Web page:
ChatGPT has been dominating our newsfeeds for the past few months, and it makes sense. With the unprecedented rise of ChatGPT, organizations are trying to strike a balance between the undeniable benefits and enormous potential for risk. As far as cyber risk goes, artificial intelligence (AI) has been described by many as a double-edged sword.
On the one hand, burgeoning AI capabilities hold a lot of promise for automating cyber-security practices. From technical vulnerability scanning and detection to mitigation and response, current advancements in AI are continuing to positively shape security postures. However, on the other side of the coin is the unfortunate reality that cyber criminals are equally energized by the conveniences afforded by AI. Think of phishing scams that rely on digital communication to trick users into urgently clicking a link, initiating a wire transfer, or sharing confidential information. Oftentimes, the cyber criminal will exploit the human element as the easiest point of vulnerability.
AI applications, particularly ChatGPT, can be used to quickly create any number of sophisticated phishing messages, intended for any number of targets. ChatGPT has also been shown assisting cyber criminals to create malware.1
Assessing Risks of New Technologies
Cyber-security experts are required to be adept risk managers, prioritizing technology benefits and risks based on the goals and values of their organizations. From this perspective, organizations need to consider the risk impact of any new technologies that they plan on incorporating. This is proving to be a tricky aspect of implementing ChatGPT for many.
While AI is not new, the recent rise of ChatGPT and the potential problems surrounding its use are only beginning to unfold. Organizations should be aware of how cyber criminals can take advantage of AI to improve the nature of their attacks. For example, to combat the increasingly sophisticated phishing attempts enabled by AI, it is recommended to take advantage of the same capabilities in filtering out AI-generated emails. An article from Harvard Business Review states:
Ideally, IT infrastructure would integrate AI detection software, automatically screening and flagging emails that are AI-generated. Additionally, it's important for all employees to be routinely trained and retrained on the latest cybersecurity awareness and prevention skills, with specific attention paid to AI-supported phishing scams.2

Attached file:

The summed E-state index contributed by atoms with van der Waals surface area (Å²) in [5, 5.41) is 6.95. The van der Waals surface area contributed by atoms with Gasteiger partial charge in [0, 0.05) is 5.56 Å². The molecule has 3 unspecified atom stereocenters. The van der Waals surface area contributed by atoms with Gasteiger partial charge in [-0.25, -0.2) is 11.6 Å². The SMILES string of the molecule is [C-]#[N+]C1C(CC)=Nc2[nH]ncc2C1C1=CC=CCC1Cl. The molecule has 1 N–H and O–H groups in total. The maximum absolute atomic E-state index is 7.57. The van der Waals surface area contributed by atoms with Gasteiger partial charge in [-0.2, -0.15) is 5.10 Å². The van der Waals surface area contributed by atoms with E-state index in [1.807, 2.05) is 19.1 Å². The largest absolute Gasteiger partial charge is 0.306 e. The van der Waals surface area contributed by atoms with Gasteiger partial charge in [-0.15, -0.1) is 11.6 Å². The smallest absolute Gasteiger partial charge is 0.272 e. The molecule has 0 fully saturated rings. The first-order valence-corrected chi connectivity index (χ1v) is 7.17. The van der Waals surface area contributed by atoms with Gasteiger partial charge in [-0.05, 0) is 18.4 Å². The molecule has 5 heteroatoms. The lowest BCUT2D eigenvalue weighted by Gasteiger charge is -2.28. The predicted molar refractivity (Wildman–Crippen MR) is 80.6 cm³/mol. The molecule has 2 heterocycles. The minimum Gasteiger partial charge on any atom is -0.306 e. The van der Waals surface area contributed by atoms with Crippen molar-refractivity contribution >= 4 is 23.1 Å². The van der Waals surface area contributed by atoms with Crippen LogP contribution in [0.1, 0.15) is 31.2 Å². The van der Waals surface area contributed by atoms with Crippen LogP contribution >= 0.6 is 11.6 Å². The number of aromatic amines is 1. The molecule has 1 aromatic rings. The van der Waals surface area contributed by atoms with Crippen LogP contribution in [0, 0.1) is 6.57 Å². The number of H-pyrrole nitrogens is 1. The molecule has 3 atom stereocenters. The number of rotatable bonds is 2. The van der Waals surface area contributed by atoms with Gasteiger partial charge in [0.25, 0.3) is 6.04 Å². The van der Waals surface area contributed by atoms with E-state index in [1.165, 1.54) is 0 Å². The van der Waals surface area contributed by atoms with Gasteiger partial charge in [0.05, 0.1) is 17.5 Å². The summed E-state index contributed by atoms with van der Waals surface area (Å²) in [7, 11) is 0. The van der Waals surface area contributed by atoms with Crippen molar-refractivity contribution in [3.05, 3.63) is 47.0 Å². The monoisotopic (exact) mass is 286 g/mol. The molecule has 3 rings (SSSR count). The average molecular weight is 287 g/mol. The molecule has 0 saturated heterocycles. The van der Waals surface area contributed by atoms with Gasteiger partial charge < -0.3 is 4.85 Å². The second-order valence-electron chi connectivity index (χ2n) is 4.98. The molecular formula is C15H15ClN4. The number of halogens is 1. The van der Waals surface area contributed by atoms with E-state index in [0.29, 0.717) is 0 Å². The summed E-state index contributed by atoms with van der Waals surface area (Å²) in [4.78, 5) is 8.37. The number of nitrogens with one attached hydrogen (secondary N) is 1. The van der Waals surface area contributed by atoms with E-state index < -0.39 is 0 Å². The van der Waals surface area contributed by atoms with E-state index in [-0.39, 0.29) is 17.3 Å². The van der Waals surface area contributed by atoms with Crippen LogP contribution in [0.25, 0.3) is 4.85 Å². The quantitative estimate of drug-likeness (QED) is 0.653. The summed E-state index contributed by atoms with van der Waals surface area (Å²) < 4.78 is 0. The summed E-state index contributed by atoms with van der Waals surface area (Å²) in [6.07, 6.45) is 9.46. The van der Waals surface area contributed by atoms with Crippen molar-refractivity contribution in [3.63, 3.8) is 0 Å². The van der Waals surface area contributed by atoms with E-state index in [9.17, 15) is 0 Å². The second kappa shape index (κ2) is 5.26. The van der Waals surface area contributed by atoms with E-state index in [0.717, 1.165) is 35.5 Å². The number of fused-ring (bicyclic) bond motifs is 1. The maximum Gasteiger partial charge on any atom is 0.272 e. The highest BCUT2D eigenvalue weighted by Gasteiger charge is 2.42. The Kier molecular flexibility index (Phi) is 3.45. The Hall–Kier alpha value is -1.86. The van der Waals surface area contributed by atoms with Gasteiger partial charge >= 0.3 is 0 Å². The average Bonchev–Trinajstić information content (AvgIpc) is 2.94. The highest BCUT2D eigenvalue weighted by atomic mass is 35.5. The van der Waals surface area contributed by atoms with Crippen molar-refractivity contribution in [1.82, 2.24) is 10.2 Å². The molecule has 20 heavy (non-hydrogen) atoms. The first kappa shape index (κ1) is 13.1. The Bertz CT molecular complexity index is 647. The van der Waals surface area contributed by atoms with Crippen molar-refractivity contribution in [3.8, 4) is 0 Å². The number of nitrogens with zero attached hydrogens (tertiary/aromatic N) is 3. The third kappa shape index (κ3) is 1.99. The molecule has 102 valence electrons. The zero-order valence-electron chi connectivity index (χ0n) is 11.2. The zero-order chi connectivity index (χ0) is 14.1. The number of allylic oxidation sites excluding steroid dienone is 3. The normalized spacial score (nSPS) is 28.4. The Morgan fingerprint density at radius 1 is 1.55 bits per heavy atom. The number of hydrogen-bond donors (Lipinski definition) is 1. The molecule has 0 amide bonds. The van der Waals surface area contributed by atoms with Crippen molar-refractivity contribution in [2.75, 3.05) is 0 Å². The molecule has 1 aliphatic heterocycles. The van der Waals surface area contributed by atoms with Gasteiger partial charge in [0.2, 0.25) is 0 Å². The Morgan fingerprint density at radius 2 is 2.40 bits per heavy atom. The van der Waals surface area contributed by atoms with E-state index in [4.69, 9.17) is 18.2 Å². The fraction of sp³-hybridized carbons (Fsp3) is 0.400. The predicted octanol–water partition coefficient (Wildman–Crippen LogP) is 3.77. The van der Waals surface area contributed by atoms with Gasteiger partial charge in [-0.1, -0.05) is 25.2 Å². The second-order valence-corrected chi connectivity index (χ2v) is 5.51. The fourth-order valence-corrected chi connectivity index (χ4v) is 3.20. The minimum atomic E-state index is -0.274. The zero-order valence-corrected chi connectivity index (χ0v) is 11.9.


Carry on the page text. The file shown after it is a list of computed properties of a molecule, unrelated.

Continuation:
Apart from the risks associated with improved phishing campaigns and cyber attacks, many organizations are also prohibiting the use of ChatGPT due to the potential for internal breaches. Companies like Apple and Amazon have banned employees from using ChatGPT over concerns regarding "how services like ChatGPT and Google's Bard store data shared with them on servers. The other complication stems from the fact that most chatbots and AI services rely on user inputs to train their models and may accidentally serve other users a company's proprietary data."3
Using tools like ChatGPT comes with the risk of the technology itself being leaked, but there is also an additional risk stemming from the internal threat. If strict guidelines are not communicated to employees, confidential data could be shared in AI conversations.
Regulatory Action for AI Risks
On May 16, 2023, OpenAI CEO Sam Altman testified before a Senate Judiciary Privacy, Technology, and the Law Subcommittee hearing, urging regulatory intervention and governmental cooperation to mitigate the risks of AI.4 He explained that, while AI comes with a lot of promise, there is also an equal amount of risk that could stem from misuse. On a smaller scale, organizations will be tasked with developing and regularly reassessing their AI plans as part of their cyber-security programs.
As with any new technology, cyber-security experts need to consider it in relation to their organization's risk appetite. From accounting for a possible increase in advanced phishing emails to establishing clear rules for employee usage to avoid unintentional data leaks, threats should be consistently assessed and mitigated. Advancements in AI can also be used proactively as a cyber-security tool, being one part of a robust cyber-security program.
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